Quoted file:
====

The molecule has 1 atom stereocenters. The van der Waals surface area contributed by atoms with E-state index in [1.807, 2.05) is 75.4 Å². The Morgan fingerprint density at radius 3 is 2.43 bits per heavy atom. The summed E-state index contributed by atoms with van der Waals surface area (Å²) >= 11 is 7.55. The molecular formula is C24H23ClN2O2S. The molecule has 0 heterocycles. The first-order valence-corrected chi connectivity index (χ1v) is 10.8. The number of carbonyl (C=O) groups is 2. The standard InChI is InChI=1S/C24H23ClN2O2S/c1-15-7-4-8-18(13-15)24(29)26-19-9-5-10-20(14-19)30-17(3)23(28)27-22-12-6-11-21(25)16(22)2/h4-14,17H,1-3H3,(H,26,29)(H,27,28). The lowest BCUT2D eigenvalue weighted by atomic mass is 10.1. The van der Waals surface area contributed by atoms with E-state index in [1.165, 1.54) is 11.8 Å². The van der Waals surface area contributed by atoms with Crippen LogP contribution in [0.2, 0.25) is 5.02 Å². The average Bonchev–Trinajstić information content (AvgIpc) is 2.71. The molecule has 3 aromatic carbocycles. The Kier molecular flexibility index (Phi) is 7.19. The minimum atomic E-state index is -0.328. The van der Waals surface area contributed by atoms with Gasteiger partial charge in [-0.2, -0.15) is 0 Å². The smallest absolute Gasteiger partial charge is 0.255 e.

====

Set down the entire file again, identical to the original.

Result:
The molecule has 1 atom stereocenters. The van der Waals surface area contributed by atoms with E-state index in [1.807, 2.05) is 75.4 Å². The Morgan fingerprint density at radius 3 is 2.43 bits per heavy atom. The summed E-state index contributed by atoms with van der Waals surface area (Å²) >= 11 is 7.55. The molecular formula is C24H23ClN2O2S. The molecule has 0 heterocycles. The first-order valence-corrected chi connectivity index (χ1v) is 10.8. The number of carbonyl (C=O) groups is 2. The standard InChI is InChI=1S/C24H23ClN2O2S/c1-15-7-4-8-18(13-15)24(29)26-19-9-5-10-20(14-19)30-17(3)23(28)27-22-12-6-11-21(25)16(22)2/h4-14,17H,1-3H3,(H,26,29)(H,27,28). The lowest BCUT2D eigenvalue weighted by atomic mass is 10.1. The van der Waals surface area contributed by atoms with E-state index in [1.165, 1.54) is 11.8 Å². The van der Waals surface area contributed by atoms with Crippen LogP contribution in [0.2, 0.25) is 5.02 Å². The average Bonchev–Trinajstić information content (AvgIpc) is 2.71. The molecule has 3 aromatic carbocycles. The Kier molecular flexibility index (Phi) is 7.19. The minimum atomic E-state index is -0.328. The van der Waals surface area contributed by atoms with Gasteiger partial charge in [-0.2, -0.15) is 0 Å². The smallest absolute Gasteiger partial charge is 0.255 e.